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Our Solar System Is Traveling Into Uncharted Interstellar Space

An illustration of uncharted interstellar space. YAYIMAGES.

Our Solar System is traveling into uncharted interstellar space as it continues to move towards the mysterious G Cloud Complex. The G-Cloud contains the stars Alpha and Proxima Centauri.

Everything in the universe is in motion, with the universe itself expanding each day. The planets (and all other cosmic objects gravitationally bound to the Sun) roughly orbit our star in the same plane. There are some exceptions, but these objects still orbit the Sun. Our solar system travels through the Milky Way galaxy with an approximately 60-degree angle between the galactic and the planetary orbital plane.

As it goes through the galaxy, the Sun appears to move inside and out, upwards and downwards, in respect of the Milky Way. As you read this, the planet is rotating on its axis, hurtling through space at approximately 1,700 kilometers per hour. And although this may sound like a fast speed, on cosmic scales, this is not the case. Instead, the Sun drags its cosmic family along as it travels around the galactic center, taking between 200 and 250 million years to complete one full revolution.

Moving into the unknown

Now that we know everything is in motion and that our shiny Sun is carrying us through interstellar space as it makes its way through our galaxy, we will eventually enter into unknown space. And according to a recent article by New Scientist, we are heading into the unknown as we speak. So while most consider space an endless, unchanging void, this is not the case.

Astronomer Rosine Lallement of the Paris University of Sciences says the opposite is true. On a larger scale, the vacuum of space has innumerable distinct regions, each with its independent qualities. For example, astronomers discovered in 1992 that the entire solar system was wrapped within a large cloud of dust and gas—about ten light-years across. Scientists have called it the Local Interstellar Cloud. But here is the exciting part; research has shown that we are moving out of that massive cosmic bubble and into another called the G-Cloud or G-Cloud Complex. The G-Cloud Complex is home to the stars Alfa and Proxima Centauri.

A new interstellar “world

Imagine moving from one country to another. Once you reach your new destination, an entirely different “world” awaits, one with unique features. We could technically say the same thing about our solar system moving into the G-Cloud. However, as explained by scientists, moving into a new interstellar cloud has a few “larger than life” consequences. The researchers have revealed that an area of space with a significantly different composition could put more pressure on the heliosphere — the almost unimaginably huge bubble of charged particles from the Sun that shields planets from cosmic ionizing radiation.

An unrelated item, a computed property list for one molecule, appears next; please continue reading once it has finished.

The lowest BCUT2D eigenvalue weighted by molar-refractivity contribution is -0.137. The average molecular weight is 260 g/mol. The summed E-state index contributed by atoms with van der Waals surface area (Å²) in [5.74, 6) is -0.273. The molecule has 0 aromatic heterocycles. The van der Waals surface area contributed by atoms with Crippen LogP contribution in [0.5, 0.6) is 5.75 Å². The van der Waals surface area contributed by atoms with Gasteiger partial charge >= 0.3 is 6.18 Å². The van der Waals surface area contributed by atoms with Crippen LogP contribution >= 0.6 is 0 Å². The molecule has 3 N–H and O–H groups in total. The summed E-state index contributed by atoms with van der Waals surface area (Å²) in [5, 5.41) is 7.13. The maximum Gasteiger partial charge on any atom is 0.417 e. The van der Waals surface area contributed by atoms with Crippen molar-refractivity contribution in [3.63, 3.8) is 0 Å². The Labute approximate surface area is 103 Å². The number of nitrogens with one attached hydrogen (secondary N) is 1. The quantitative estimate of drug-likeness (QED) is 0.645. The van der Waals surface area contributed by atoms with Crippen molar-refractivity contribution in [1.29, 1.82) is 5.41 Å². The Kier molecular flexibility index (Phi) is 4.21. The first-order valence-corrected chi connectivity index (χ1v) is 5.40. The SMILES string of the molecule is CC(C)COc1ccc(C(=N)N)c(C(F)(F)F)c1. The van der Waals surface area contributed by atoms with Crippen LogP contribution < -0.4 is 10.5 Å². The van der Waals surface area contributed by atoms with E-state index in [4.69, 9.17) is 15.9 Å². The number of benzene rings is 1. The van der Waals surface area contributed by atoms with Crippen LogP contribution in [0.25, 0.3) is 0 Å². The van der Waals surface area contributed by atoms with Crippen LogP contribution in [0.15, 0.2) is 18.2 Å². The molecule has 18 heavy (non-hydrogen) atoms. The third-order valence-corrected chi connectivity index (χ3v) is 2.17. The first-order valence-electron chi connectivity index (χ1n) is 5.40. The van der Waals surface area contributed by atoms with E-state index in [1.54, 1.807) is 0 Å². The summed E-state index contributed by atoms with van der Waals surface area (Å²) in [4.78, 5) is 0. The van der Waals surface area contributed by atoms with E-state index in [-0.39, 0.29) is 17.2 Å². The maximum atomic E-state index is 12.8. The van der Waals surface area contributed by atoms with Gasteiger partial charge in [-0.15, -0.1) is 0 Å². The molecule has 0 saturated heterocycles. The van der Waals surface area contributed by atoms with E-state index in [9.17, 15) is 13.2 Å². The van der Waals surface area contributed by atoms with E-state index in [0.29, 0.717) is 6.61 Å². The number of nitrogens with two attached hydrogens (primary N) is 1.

According to scientists, radiation levels are approximately ten times higher outside our protective cosmic bubble — the heliosphere. The good news is that the G-Cloud complex seems to have roughly the same density as our current area of space. But astronomers aren’t really sure what exists between the two bubbles. Are these zones dramatically higher or lower? There is much we still do not know.

A mystery for the future

We have made significant progress exploring outer space, but many mysteries remain. Even the edges of the heliopause — where the solar wind meets the interstellar medium — are a great scientific mystery. Both Voyager probes, launched in 1977, have now crossed this barrier, but data from them suggest that, for unknown reasons, Voyager 2 had a smoother passage through the mysterious barrier. Is this normal? Or was it some sort of glitch in the bubble?

The solar system, and the Earth within it, have been traversing the Local Interstellar Cloud for the past 60,000 years. While we won’t be entering the G-Cloud complex for another 2,000 years, that’s a trivial amount of time in cosmic terms. By the time it does happen, we can only hope that our understanding of the galaxy and the universe has increased drastically. Hopefully, by this time, astronomers in 4023 will better understand what’s in store for us.

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